Prison and Beyond shows Sison the poet crossing over to another tradition of writing in the Philippines, his theoretical and practical work in the national democratic movement having led him to the key question of committed writing in the beginning of the 1970s. "For Whom?" The question was originally posed by Mao Zedong in the context of writing for the Chinese Revolution when this was still seven years away from final victory. In the writing scene in the Philippines, Mao's question had cut through so much critical underbrush, opening up a path for young writers seeking participation in the struggle for social change. It became clear to these writers that it was their intended audience that would set the conditions for a meaningful encounter between text and reader. Their intended audience was the Filipino masses, and the masses could be reached only through any one of the vernacular languages. Some of those writing in English but could afford to choose, opted for Pilipino. Others who could not, faced the prospect of ceasing to write altogether.
But giving up writing was not the sole option available to nationalist poets and fictionists who could not handle Pilipino as a literary medium. Sison's example showed them the radical way. Indeed, English was a language that allowed the Filipino writer to reach only an elite readership. That readership, however, could be broadened provided one was willing to write against the grain of established tradition in pursuit of a higher, social good. Sison, as the poems written since "The Guerrilla Is Like a Poet," would attest, has cut out from his verse characteristics highly-prized by the critical orthodoxy in contemporary writing in English, such as "ambiguity," "paradox," "wit," etc. The pruning job has resulted often in the lucidity of direct speech which, theoretically at least, makes his poems accessible to a wider audience who could read in English, but lacks the specialized literary training that is a requisite for the appreciation of much of Filipino poetry in English.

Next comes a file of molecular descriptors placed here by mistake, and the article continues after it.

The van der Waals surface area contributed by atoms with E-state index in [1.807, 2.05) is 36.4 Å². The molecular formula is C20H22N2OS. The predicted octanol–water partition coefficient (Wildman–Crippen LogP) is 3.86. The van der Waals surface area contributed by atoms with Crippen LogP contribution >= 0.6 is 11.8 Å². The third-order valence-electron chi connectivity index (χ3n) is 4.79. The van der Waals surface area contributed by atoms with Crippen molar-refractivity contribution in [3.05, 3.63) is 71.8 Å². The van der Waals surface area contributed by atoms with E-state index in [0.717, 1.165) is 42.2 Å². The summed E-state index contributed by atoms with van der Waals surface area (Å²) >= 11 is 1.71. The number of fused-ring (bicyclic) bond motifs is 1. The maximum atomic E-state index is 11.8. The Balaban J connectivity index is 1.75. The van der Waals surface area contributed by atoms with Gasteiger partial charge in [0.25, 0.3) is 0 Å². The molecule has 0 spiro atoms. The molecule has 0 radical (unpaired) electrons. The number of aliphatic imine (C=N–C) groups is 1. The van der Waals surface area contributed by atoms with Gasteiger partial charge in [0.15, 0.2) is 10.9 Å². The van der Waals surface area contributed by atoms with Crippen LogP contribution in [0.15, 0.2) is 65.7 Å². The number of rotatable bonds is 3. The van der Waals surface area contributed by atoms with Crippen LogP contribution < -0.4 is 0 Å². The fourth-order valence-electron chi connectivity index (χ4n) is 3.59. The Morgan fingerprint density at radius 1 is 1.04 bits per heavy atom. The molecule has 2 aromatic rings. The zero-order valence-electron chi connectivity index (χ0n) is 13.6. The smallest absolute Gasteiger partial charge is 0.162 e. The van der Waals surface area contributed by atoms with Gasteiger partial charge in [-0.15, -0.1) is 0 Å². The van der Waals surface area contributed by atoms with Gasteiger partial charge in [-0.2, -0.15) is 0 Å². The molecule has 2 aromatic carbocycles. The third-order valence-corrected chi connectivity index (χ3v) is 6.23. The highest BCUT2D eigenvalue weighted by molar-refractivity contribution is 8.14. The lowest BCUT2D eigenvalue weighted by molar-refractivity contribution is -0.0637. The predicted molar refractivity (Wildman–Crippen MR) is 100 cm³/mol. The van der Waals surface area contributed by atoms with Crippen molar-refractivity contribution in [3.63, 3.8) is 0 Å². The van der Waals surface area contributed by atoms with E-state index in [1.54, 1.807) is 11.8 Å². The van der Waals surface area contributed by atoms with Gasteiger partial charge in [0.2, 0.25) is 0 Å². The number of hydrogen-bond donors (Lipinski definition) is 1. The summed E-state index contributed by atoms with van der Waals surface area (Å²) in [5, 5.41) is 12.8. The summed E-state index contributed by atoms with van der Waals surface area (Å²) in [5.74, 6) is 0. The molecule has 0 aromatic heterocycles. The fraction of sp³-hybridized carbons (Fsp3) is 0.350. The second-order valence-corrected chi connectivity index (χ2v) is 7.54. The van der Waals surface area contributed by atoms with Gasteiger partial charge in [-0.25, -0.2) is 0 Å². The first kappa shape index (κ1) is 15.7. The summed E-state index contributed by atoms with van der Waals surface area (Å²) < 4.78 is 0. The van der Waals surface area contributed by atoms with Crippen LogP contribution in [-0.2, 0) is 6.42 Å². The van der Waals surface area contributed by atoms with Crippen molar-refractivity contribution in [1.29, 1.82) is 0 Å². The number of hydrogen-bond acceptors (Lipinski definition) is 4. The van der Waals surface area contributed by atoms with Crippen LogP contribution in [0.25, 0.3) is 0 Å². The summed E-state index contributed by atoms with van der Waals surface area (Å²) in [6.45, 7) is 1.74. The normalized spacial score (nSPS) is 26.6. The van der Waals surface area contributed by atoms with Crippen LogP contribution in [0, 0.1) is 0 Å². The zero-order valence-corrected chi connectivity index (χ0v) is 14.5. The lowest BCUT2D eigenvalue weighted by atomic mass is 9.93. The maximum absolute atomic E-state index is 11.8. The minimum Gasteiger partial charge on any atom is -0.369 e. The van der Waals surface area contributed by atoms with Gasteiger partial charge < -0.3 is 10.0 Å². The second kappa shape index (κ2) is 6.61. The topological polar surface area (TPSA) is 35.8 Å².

The long poem "Fragments of a Nightmare" clarifies the contribution of Sison's example in Prison and Beyond to what, for want of a better term, might be called the "indigestion" of Philippine writing in English. The poem stands as the centerpiece of Sison's second book, a chronicle of the poet's arrest, interrogation, torture and detention that lacerates the imagination as no previous Filipino work of art has ever done. The hellish experience has been cast, in the form of an allegory about a man who has had to wrestle with demons, emerging from the test stronger, more resolute and indomitable. The result is a work unparalleled in the entire history of Philippine literature as a poetic rendering of a systematic and ruthless process of breaking a man down through extreme mental and physical torment.
A reading of "Fragments of a Nightmare" sears into the consciousness questions on human endurance. How much pain can the flesh absorb? How much anxiety can the spirit weather? What activates a victim's inner reserves and gives him power to prevail over his tormentors? Without the help of grand rhetorical artifices, the poem succeeds in galvanizing us against torture as a dastardly method of making a man betray his comrades and cause. The reader is aware that the speaking voice is that of Jose Ma. Sison, but he is confronted with self-denying understatement made possible by the use of a low-keyed allegory about a man who had had to wrestle with demons and survived without surrendering his faith. Ultimately, the poem goes beyond autobiography. By the force of Sison's allegorical method, the extreme test that the prisoner undergoes becomes the testing of every political prisoner who endures and survives because he has been buoyed up by solidarity with all men in struggle against injustice and repression.
In Prison and Beyond, Sison has
chosen to be evaluated outside of the tradition from which
he got his start as a poet. In crossing over to another
tradition, the poet has chosen to be judged alongside Jose
Rizal ("Mi Ultimo Adios"), Aurelio Tolentino
("Kahapon, Ngayon at Bukas," the poem), Jose
Corazon de Jesus ("Sa Dakong Silangan") and Amado
V. Hernandez ("Bayang Malaya"). In that company,
Jose Ma. Sison is assured of a place of honor.